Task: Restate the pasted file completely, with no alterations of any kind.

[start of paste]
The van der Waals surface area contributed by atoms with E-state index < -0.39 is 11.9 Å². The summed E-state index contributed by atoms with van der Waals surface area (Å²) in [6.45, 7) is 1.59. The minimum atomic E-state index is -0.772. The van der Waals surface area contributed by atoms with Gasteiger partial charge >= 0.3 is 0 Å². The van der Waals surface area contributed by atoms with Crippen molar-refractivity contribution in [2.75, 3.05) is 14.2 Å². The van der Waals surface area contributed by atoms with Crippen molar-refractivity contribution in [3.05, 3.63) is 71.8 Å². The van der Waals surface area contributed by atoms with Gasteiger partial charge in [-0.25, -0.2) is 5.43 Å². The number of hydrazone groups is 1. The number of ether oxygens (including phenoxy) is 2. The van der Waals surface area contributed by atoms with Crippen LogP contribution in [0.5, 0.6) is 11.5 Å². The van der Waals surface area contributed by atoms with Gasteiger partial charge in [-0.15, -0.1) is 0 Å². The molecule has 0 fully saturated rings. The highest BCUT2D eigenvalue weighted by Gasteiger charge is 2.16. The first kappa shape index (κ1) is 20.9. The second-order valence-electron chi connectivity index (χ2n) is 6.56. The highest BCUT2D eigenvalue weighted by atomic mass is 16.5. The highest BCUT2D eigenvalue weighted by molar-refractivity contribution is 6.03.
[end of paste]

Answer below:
The van der Waals surface area contributed by atoms with E-state index < -0.39 is 11.9 Å². The summed E-state index contributed by atoms with van der Waals surface area (Å²) in [6.45, 7) is 1.59. The minimum atomic E-state index is -0.772. The van der Waals surface area contributed by atoms with Gasteiger partial charge >= 0.3 is 0 Å². The van der Waals surface area contributed by atoms with Crippen molar-refractivity contribution in [2.75, 3.05) is 14.2 Å². The van der Waals surface area contributed by atoms with Crippen molar-refractivity contribution in [3.05, 3.63) is 71.8 Å². The van der Waals surface area contributed by atoms with Gasteiger partial charge in [-0.25, -0.2) is 5.43 Å². The number of hydrazone groups is 1. The number of ether oxygens (including phenoxy) is 2. The van der Waals surface area contributed by atoms with Crippen LogP contribution in [0.5, 0.6) is 11.5 Å². The van der Waals surface area contributed by atoms with Gasteiger partial charge in [-0.15, -0.1) is 0 Å². The molecule has 0 fully saturated rings. The highest BCUT2D eigenvalue weighted by Gasteiger charge is 2.16. The first kappa shape index (κ1) is 20.9. The second-order valence-electron chi connectivity index (χ2n) is 6.56. The highest BCUT2D eigenvalue weighted by atomic mass is 16.5. The highest BCUT2D eigenvalue weighted by molar-refractivity contribution is 6.03.